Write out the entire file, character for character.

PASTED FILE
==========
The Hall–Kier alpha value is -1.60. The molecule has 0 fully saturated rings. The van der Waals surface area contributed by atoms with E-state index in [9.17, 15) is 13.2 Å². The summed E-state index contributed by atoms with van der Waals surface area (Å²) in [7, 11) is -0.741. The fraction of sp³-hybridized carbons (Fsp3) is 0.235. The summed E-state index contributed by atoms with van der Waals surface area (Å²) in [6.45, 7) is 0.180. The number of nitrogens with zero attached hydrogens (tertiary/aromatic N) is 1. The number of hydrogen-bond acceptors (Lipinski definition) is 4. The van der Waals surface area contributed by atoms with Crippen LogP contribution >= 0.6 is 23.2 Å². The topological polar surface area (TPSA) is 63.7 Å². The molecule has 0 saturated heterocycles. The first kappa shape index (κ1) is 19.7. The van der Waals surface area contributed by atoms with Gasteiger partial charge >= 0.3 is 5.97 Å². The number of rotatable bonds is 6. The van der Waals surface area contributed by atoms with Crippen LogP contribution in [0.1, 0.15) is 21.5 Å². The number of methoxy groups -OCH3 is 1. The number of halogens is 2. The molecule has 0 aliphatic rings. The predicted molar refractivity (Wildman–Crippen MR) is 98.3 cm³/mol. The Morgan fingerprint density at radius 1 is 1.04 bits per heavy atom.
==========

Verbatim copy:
The Hall–Kier alpha value is -1.60. The molecule has 0 fully saturated rings. The van der Waals surface area contributed by atoms with E-state index in [9.17, 15) is 13.2 Å². The summed E-state index contributed by atoms with van der Waals surface area (Å²) in [7, 11) is -0.741. The fraction of sp³-hybridized carbons (Fsp3) is 0.235. The summed E-state index contributed by atoms with van der Waals surface area (Å²) in [6.45, 7) is 0.180. The number of nitrogens with zero attached hydrogens (tertiary/aromatic N) is 1. The number of hydrogen-bond acceptors (Lipinski definition) is 4. The van der Waals surface area contributed by atoms with Crippen LogP contribution >= 0.6 is 23.2 Å². The topological polar surface area (TPSA) is 63.7 Å². The molecule has 0 saturated heterocycles. The first kappa shape index (κ1) is 19.7. The van der Waals surface area contributed by atoms with Gasteiger partial charge >= 0.3 is 5.97 Å². The number of rotatable bonds is 6. The van der Waals surface area contributed by atoms with Crippen LogP contribution in [0.1, 0.15) is 21.5 Å². The number of methoxy groups -OCH3 is 1. The number of halogens is 2. The molecule has 0 aliphatic rings. The predicted molar refractivity (Wildman–Crippen MR) is 98.3 cm³/mol. The Morgan fingerprint density at radius 1 is 1.04 bits per heavy atom.